Republican and Democratic groups are planning a variety of responses to whatever the Supreme Court decides on the health-care law.
WASHINGTON — House Republicans are not waiting for the Supreme Court verdict on the new health-care law to plot their strategic response. If the measure is not thrown out entirely, House leaders plan to immediately force a vote to repeal the law to reinforce their opposition.
The emerging game plan is only one element of the coordinated planning by groups on both sides of the issue as the Supreme Court ruling approaches as early as next week.
The Republican National Committee, in consultation with congressional campaign offices and Mitt Romney’s presidential campaign, is readying a war room. The National Republican Congressional Campaign has mounted a petition drive for repeal, complete with a function allowing signers to watch their faxed petitions arrive over the Internet.
At the White House, meanwhile, top officials continue to project confidence that the court will rule in its favor and that the administration will move on from there to put the law into force.
- School board rebukes Bellevue football program; possible two-year ban for coach Butch Goncharoff
- How the Seahawks got two first-round picks in the NFL draft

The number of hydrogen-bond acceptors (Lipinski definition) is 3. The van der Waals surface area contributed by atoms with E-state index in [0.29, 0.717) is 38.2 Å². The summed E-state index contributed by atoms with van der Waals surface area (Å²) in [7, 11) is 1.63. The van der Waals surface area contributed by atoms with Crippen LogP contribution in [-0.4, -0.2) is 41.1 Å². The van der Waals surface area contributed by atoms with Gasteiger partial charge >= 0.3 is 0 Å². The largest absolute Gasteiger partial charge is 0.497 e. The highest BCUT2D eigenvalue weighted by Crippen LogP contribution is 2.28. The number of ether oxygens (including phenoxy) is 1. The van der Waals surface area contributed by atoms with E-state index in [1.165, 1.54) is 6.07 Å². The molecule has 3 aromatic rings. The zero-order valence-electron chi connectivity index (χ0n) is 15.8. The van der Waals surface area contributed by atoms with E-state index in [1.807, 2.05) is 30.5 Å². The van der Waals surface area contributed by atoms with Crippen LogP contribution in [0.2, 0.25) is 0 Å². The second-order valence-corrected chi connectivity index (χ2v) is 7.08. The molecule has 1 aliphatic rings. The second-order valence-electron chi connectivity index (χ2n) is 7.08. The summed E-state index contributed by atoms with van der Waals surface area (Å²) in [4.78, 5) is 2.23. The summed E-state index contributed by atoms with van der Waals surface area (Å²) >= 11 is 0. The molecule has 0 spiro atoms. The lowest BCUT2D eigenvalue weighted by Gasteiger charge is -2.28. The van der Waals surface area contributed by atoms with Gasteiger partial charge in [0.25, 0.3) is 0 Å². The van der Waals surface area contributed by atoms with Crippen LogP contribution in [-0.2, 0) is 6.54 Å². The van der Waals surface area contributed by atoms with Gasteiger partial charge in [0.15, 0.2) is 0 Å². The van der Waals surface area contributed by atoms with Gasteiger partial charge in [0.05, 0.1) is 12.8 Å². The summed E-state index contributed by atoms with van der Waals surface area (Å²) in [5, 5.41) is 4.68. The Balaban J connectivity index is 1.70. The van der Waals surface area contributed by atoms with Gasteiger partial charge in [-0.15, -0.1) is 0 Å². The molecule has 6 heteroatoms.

- This drone footage of inside Bertha’s tunnel is like something out of ‘Star Wars’
- Mayor, Chris Hansen denounce misogynistic comments over council arena vote
- The hidden homeless: families in the suburbs
Most Read Stories
But White House allies and advocates of the new law do not necessarily share that view and are gearing up in the event of an unfavorable decision.
Pro-health-care law groups from key political states converged on Washington this week for two days of meetings to coordinate their political response at the behest of Families USA, one of the law’s most stalwart defenders. Democratic aides on Capitol Hill are readying a comeback designed to force Republicans to show their hand on the issue of the uninsured.
House Democrats have been issued a “pocket card” to carry with them, spelling out in big numbers how the law has helped people: 86 million who have received free preventive care, 105 million who no longer face a lifetime cap on benefits, and as many as 17 million children who no longer can be denied coverage because of pre-existing health conditions.
And the health-insurance industry has started a lobbying and social-media effort to drive home its contention that popular regulatory provisions in the law cannot survive if the Supreme Court strikes down the mandate that all Americans buy health insurance.
“Our focus is making people understand the inextricable link between the coverage mandate and the rest of the insurance regulations,” said Robert Zirkelbach, a spokesman for America’s Health Insurance Plans, the insurance industry group behind a campaign known simply as “The Link.”
Rarely in the Supreme Court’s history has a decision had so much riding on it, for the economy, for the vast health-care industry and for the nation’s body politic — from the White House race to the 435 House campaigns.